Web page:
Although E-ON will have its own dedicated supply chain there should not be a problem with any excess fuel generated being sold to the public. This initial supply chain for E-ON will stimulate the market in the Dumfries and Galloway area and wood fuel will become more widely accepted, this in turn will also enable the skills base to grow and stimulate employment in the industry.

This has already started to happen in the area and there have been applications for grants offered by the Scottish Biomass Support Scheme (SBSS), by potential suppliers (who can not be named at present, due to confidentiality acts). Therefore, there should be a supply chain developing in Dumfries and Galloway shortly (within the next two years1).

There are three supply options available to Barony College for obtaining wood fuel. These are:
Contract Locally
Energy Service Company
Self Supply

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Supply Option 1- Contract Locally

This option would require Barony College to purchase their wood fuel from local suppliers, such as forestry owners and contractors, saw mills, fuel merchants or fuel supply co-operatives.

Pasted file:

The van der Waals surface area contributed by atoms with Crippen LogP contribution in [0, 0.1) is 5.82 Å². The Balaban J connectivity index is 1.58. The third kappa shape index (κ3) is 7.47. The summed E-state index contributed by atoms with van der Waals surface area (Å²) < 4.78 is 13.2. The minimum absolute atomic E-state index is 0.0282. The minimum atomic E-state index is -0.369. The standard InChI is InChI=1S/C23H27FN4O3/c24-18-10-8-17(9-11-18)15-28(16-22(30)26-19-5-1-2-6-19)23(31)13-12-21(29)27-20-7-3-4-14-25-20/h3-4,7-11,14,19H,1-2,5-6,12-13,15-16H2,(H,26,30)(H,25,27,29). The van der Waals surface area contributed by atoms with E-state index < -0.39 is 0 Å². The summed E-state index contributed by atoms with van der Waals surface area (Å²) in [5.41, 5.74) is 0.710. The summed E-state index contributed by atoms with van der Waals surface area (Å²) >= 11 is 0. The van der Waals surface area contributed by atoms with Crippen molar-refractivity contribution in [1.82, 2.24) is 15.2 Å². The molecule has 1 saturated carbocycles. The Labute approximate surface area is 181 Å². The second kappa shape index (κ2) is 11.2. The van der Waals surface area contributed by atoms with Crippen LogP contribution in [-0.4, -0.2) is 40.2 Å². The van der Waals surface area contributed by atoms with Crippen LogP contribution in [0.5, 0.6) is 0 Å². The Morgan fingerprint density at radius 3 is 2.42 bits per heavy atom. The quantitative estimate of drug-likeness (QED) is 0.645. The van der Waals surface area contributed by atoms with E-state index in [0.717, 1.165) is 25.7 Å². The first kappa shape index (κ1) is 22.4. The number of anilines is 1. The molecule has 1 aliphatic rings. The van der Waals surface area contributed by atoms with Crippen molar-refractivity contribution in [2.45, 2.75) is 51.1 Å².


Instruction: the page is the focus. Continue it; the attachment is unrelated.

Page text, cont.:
The Forestry Commission is a good place for Barony College to source their wood fuel. However, there are also opportunities for Barony College to obtain this from private forestry owners, of which they have links with presently, and also from specific wood chip suppliers. The Logpile Website and Renewable Energy Association give a comprehensive list of wood fuel suppliers in all areas of the UK and Table 2 shows those located in the Dumfries and Galloway area.

Supplier Name
Contact Details
Fuel Type
Trevor Blackburn
Forestry Comission Scotland
Bothwell House
Hamilton Business Park
56.8 miles
T: 01698 368530

M: 07747 887907


David Neill
David Neill Foresty
2 Holding
ML11 9UW
49.1 miles
T: 01555 660329


(seasoned hardwood)
Pat Hunter Blair
KA19 7LZ
68.3 miles
T: 01665 770239

F: 01665 770239



Just starting out in Chips- small scale for now.

Joe Kilmartin
Bullwood Project
c/o Bullwood Drive
G53 7NW
75.7 miles
T: 0141 8835433



Don’t supply Chips at the moment.

Very expensive at the moment to make pellets.

George Cruden
Elderslie Estates
Waterlea Farm
Kilmacolm Road
85.1 miles
T: 01505 612124

F: 01505 613304


Joseph Bisland
Tracey Timber Recycling Ltd
49 Burnbrae Road
60 miles
T: 01505 333515


Gavin Marshall
Treeline Woodlands Ltd
West Linton
EH46 7HL
56.7 miles
T: 01968 660698

F: 01968 660525





Table 2: List of Wood Fuel Suppliers near Barony College.

The Dumfries and Galloway area is also an ideal place to promote wood fuel as there are many sawmills in the area, which could be potential suppliers of wood chips. Table 3 shows sawmills and their contact details.